Montessori education places a great emphasis on community and encourages children at every age level to understand how they can contribute in meaningful ways to their community and the wider world. This week, the learners in MSR's Toddler program got a hands-on experience with what it means to give to others.

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30 sixth graders planned a trip to New York City - Watch the documentary to see what happened!
Click on the video to watch the world premiere of MSR's New York Odyssey documentary. Follow our 6th years as they navigate the streets of New York and present their research at famous New York locations. Watch as they learn about this amazing city and about themselves! The New York Odyssey trip is an annual event culminating the Upper Elementary experience.
 
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Celebrating International Peace Day

Peace is taught as an important part of the Montessori curriculum and September 21 was International Peace Day, so our Lower Elementary classes gathered around the peace pole on Ben’s Field to celebrate. Maria Montessori began her teachings around the time of World War II when the world was immersed in violence and acts of aggression. She firmly believed that people should be taught to spread peace from a very young age in hopes that our world would be free from violence one day.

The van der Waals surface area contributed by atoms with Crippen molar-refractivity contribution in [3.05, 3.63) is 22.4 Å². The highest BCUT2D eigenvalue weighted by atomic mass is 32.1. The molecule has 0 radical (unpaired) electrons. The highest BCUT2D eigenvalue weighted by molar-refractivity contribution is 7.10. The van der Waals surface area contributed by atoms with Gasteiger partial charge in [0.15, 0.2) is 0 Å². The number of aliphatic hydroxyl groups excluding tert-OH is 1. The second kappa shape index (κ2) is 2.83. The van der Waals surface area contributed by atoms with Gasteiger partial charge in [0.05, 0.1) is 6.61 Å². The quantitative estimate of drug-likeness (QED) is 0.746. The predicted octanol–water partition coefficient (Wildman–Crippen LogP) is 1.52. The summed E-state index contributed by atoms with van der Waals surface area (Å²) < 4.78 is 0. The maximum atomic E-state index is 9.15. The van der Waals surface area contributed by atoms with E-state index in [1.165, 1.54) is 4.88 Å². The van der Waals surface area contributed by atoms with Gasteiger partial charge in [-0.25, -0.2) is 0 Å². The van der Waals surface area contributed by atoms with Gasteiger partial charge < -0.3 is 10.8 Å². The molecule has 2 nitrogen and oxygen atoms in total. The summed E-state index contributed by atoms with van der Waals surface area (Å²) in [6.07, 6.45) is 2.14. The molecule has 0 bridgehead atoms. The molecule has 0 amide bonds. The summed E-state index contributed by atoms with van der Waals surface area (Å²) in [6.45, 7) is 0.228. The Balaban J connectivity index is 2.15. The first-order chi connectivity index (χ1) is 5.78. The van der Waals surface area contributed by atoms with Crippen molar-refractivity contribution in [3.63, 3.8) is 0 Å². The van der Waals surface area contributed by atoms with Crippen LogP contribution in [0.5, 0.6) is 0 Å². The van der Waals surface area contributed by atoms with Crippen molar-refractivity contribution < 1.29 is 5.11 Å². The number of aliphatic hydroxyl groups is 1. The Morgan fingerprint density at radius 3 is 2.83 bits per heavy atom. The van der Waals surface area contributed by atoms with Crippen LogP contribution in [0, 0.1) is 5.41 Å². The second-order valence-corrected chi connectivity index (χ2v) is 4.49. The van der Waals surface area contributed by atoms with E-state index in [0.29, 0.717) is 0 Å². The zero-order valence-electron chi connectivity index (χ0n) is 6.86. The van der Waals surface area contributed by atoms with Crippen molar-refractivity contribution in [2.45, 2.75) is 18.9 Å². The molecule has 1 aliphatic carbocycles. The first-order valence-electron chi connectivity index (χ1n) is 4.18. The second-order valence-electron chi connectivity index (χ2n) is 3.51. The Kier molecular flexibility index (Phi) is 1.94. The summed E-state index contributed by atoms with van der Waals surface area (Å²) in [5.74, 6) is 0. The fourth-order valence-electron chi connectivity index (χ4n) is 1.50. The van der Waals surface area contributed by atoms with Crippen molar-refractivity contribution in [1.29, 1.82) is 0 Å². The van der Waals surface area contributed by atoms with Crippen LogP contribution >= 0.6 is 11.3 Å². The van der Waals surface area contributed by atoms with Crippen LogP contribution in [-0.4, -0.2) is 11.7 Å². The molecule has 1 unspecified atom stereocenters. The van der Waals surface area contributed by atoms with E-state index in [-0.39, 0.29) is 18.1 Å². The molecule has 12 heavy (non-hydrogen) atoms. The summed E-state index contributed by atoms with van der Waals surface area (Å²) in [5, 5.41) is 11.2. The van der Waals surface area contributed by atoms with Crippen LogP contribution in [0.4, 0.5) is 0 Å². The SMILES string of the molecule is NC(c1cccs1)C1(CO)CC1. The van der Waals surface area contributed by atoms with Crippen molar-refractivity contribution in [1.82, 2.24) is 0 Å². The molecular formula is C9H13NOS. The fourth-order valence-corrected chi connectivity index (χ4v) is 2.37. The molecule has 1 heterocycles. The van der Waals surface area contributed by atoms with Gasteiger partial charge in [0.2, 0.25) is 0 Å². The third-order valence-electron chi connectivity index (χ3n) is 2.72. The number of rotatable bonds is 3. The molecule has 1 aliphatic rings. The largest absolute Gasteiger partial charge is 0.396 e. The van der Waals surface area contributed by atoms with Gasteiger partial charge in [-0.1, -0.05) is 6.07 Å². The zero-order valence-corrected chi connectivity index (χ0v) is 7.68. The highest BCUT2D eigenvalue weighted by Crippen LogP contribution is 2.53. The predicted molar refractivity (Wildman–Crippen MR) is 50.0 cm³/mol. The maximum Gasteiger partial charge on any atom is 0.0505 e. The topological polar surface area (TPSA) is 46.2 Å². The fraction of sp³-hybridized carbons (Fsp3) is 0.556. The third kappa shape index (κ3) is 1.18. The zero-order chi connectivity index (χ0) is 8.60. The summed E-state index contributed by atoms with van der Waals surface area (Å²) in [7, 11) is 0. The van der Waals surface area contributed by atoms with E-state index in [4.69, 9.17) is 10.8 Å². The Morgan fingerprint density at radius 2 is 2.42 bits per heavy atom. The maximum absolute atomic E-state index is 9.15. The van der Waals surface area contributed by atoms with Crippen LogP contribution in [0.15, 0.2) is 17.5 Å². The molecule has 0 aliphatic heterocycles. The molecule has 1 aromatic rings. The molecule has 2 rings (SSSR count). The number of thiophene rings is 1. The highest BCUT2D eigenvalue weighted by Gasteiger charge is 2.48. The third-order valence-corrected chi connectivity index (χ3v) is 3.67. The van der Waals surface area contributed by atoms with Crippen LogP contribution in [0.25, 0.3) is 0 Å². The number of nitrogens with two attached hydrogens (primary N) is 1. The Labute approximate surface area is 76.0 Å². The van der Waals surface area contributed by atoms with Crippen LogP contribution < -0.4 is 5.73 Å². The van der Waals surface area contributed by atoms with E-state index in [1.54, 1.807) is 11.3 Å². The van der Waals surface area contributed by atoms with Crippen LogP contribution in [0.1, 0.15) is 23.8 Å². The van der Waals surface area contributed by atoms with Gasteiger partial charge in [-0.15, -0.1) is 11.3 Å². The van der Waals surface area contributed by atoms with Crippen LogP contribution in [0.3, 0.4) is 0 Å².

Montessori’s curriculum held the idea that we are all one small piece of a larger world regardless of our ethnicity or background. Starting in Lower Elementary, our students are taught that as humans we all have the same basic needs to survive and we must use peace and kindness to help each other grow every day. Montessori also teaches students that they have the ability to make positive change in the world. Children are often given the misconception that they need to be an adult to improve the world when in reality people are never too young to make a difference in a peaceful manner.

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How Montessori prepares kids for the ivy league and beyond

College should be the time in life when a young person accelerates and experiences the excitement of learning, deciding how they want to have an impact on the world outside of the classroom.

Unfortunately, many teens arrive at college to take their first steps into adulthood exhausted and burned out, weary from years spent trying to achieve what many schools define as success.

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Entrepreneur credits Montessori education for giving him his kickstart

Entrepreneurship is consistently a hot topic, what with consumers clamoring for innovation across all industries.

The excitement over new technologies and the startup culture has extended into the job search for students completing their educations. In fact, 69 percent of students are interested in working for startups; this despite the high risk of failure, the long working hours necessary to drive a new business to success and the often low paychecks associated with early-stage ventures.